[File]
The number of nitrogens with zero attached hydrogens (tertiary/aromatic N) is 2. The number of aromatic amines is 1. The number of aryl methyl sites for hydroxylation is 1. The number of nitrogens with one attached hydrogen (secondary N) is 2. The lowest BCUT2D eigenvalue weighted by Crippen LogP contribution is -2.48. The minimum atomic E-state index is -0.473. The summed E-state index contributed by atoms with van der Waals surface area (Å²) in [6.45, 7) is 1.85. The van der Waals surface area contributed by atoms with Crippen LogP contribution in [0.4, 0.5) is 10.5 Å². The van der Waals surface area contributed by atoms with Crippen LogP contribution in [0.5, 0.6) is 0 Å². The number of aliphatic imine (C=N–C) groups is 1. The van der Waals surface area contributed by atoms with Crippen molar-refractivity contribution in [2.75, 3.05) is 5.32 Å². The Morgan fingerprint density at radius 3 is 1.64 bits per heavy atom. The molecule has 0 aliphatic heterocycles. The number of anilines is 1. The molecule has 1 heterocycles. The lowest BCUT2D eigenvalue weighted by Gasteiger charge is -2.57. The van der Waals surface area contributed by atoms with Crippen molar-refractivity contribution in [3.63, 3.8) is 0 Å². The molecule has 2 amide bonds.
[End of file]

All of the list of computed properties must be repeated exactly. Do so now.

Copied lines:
The number of nitrogens with zero attached hydrogens (tertiary/aromatic N) is 2. The number of aromatic amines is 1. The number of aryl methyl sites for hydroxylation is 1. The number of nitrogens with one attached hydrogen (secondary N) is 2. The lowest BCUT2D eigenvalue weighted by Crippen LogP contribution is -2.48. The minimum atomic E-state index is -0.473. The summed E-state index contributed by atoms with van der Waals surface area (Å²) in [6.45, 7) is 1.85. The van der Waals surface area contributed by atoms with Crippen LogP contribution in [0.4, 0.5) is 10.5 Å². The van der Waals surface area contributed by atoms with Crippen LogP contribution in [0.5, 0.6) is 0 Å². The number of aliphatic imine (C=N–C) groups is 1. The van der Waals surface area contributed by atoms with Crippen molar-refractivity contribution in [2.75, 3.05) is 5.32 Å². The Morgan fingerprint density at radius 3 is 1.64 bits per heavy atom. The molecule has 0 aliphatic heterocycles. The number of anilines is 1. The molecule has 1 heterocycles. The lowest BCUT2D eigenvalue weighted by Gasteiger charge is -2.57. The van der Waals surface area contributed by atoms with Crippen molar-refractivity contribution in [3.63, 3.8) is 0 Å². The molecule has 2 amide bonds.